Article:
Comparative Chloroplast Genomics
dePamphilis, Claude W. , McNeal, Joel R. , Zhang, Yan , Cui, Liying , Kuehl, Jennifer V. , Boore, Jeffrey L. .
Plastid Genomes of Parasitic Plants: Distinct paths of evolution in independent heterotrophic lineages.
The sequenced plastid genomes of photosynthetic land plants have maintained a near constancy of gene content through hundreds of millions of years of evolutionary divergence. Parasitic and mycotrophic plants, many having lost photosynthetic ability, are valuable tools for understanding the forces that result in such apparent stability. The sequenced plastid genome of one parasite, Epifagus virginiana, has numerous deletions that have removed all photosynthetic and ndh genes, and a surprising set of plastid encoded genes for transcription and translation. It is unknown how general this outcome may be, and whether independent heterotrophic lineages convergently achieve a similar structure. We have sequenced the plastid genomes from four additional parasitic angiosperms that represent three independent lineages of heterotrophic plants: Conopholis americana (Orobanchaceae, as is Epifagus), Pholisma arenarium (Lennoaceae), and Cuscuta obtusiflora.and Cuscuta exaltata (Convolvulaceae). The gene content of Pholisma is strikingly similar to that of both Epifagus and Conopholis, suggesting almost complete convergence, except that a potentially functional rbcL gene has been retained only in Pholisma. Surprisingly, although the third heterotrophic lineage, Cuscuta, has undergone extensive gene loss, both species retain a nearly complete, and highly conserved set of photosynthetic protein genes. These observations have broad implications for chloroplast biology and gene function, mechanisms of genome evolution, and chloroplast phylogenetics.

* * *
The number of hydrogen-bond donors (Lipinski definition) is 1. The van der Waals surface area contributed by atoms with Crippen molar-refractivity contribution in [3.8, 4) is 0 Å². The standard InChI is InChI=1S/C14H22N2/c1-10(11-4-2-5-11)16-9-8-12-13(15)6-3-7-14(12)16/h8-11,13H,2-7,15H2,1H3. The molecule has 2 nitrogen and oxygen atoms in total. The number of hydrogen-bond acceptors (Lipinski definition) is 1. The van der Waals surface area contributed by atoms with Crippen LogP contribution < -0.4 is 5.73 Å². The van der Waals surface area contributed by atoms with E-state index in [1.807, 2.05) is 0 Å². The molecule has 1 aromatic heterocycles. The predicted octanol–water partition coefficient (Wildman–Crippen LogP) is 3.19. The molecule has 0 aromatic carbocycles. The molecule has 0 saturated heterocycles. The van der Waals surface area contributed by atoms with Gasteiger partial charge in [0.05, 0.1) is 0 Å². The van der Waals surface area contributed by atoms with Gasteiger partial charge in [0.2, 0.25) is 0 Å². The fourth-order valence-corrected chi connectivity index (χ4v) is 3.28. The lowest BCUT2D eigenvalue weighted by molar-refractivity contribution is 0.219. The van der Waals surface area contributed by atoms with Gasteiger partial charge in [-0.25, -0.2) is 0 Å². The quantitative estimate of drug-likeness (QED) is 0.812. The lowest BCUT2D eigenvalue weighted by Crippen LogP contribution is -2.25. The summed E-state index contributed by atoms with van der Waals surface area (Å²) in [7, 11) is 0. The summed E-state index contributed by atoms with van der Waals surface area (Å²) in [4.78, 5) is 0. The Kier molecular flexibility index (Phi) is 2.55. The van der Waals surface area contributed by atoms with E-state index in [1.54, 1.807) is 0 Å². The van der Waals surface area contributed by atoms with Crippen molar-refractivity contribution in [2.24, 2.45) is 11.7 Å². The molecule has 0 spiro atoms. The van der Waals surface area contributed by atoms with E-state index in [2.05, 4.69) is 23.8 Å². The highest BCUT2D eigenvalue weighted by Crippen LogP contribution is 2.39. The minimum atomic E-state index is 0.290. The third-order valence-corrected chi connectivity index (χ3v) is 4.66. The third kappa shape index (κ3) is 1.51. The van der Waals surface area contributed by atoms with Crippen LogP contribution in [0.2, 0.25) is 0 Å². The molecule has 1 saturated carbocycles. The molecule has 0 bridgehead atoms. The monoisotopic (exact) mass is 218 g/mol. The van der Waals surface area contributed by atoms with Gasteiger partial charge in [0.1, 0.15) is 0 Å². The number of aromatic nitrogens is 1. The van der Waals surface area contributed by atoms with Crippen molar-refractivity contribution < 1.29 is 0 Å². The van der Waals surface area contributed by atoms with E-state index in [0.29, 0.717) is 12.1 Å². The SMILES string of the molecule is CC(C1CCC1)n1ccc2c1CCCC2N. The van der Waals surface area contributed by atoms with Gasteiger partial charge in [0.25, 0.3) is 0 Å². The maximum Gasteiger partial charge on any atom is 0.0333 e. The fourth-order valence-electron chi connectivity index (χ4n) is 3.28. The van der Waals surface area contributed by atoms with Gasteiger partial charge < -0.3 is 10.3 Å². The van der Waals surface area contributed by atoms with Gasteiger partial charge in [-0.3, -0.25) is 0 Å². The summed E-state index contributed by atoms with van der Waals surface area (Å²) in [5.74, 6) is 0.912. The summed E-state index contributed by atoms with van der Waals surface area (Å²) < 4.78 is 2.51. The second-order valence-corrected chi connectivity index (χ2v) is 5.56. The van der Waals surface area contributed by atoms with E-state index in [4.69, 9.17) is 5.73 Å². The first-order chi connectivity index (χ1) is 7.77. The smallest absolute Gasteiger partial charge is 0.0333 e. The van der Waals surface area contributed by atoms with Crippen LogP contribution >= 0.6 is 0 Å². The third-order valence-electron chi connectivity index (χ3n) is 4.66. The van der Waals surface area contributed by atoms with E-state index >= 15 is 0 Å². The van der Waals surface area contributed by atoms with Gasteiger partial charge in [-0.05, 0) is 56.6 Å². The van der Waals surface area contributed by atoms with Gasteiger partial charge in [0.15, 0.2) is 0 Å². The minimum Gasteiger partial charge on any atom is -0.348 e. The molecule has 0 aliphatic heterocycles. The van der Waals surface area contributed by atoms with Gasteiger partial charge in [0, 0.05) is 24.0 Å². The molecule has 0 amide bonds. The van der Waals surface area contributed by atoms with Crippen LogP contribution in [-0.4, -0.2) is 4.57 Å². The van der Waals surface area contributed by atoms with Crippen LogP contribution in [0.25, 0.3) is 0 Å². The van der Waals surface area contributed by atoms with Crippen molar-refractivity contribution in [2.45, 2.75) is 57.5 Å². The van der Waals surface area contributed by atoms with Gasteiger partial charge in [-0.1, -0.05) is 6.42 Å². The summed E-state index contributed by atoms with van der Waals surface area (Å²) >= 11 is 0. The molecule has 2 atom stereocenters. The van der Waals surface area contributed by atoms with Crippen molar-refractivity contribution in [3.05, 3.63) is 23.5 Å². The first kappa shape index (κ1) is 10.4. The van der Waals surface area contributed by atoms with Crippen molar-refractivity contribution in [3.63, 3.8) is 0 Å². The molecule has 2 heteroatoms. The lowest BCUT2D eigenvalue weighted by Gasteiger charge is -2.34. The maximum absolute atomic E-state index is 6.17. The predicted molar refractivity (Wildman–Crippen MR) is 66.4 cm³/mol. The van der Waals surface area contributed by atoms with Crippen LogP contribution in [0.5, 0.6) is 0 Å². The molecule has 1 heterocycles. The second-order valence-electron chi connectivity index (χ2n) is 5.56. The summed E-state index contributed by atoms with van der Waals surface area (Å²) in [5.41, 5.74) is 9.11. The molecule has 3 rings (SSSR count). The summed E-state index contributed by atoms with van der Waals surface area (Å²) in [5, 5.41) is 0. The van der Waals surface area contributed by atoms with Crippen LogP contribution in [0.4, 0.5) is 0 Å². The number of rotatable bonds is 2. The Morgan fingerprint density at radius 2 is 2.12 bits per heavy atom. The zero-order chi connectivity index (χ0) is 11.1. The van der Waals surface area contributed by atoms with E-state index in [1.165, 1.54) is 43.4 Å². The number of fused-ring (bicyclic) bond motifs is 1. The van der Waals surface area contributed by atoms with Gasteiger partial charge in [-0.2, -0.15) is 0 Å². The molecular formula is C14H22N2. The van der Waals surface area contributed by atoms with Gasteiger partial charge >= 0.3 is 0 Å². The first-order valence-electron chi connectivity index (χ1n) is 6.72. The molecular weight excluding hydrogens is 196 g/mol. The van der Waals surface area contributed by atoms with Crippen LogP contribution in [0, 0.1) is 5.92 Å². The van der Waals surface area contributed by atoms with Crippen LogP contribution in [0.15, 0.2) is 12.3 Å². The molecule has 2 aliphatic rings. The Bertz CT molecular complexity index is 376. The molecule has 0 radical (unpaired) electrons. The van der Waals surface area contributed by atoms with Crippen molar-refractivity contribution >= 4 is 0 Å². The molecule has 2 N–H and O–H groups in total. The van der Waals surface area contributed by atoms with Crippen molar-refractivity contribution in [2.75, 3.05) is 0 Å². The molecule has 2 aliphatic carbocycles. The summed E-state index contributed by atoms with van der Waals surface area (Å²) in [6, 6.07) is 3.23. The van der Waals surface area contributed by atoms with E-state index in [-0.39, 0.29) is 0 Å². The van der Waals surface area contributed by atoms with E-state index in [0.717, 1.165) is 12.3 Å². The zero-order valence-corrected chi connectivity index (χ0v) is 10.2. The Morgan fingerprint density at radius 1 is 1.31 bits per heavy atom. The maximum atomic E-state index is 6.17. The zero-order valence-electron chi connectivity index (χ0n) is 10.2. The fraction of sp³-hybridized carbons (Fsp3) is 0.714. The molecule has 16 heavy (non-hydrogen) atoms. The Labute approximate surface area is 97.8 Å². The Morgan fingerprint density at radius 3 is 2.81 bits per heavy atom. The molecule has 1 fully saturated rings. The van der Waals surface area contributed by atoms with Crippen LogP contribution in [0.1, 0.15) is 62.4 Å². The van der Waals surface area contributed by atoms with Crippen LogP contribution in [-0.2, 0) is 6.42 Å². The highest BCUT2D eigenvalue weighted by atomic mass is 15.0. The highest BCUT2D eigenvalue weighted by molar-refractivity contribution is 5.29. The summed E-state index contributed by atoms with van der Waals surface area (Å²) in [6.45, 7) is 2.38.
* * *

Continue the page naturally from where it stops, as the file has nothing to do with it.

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Chloroplast Genome Database
Chloroplast Genome Project
1 - Pennsylvania State University, Department of Biology and Institute of Molecular Evolutionary Genetics, University Park, Pennsylvania, 16801, USA
2 - Arnold Arboretum at Harvard University, Cambridge, Massachusetts, 02138, USA
3 - Pennsylvanian State University, Department of Biology, University Park, Pennsylvania, 16802, USA
4 - DOE Joint Genome Institute, Department of Evolutionary Genomics, 2800 Mitchell Drive, Walnut Creek, California, 94598, USA
Presentation Type: Symposium or Colloquium Presentation
Location: Salon K - Austin Grand Ballroom/Hilton
Date: Monday, August 15th, 2005
Time: 4:30 PM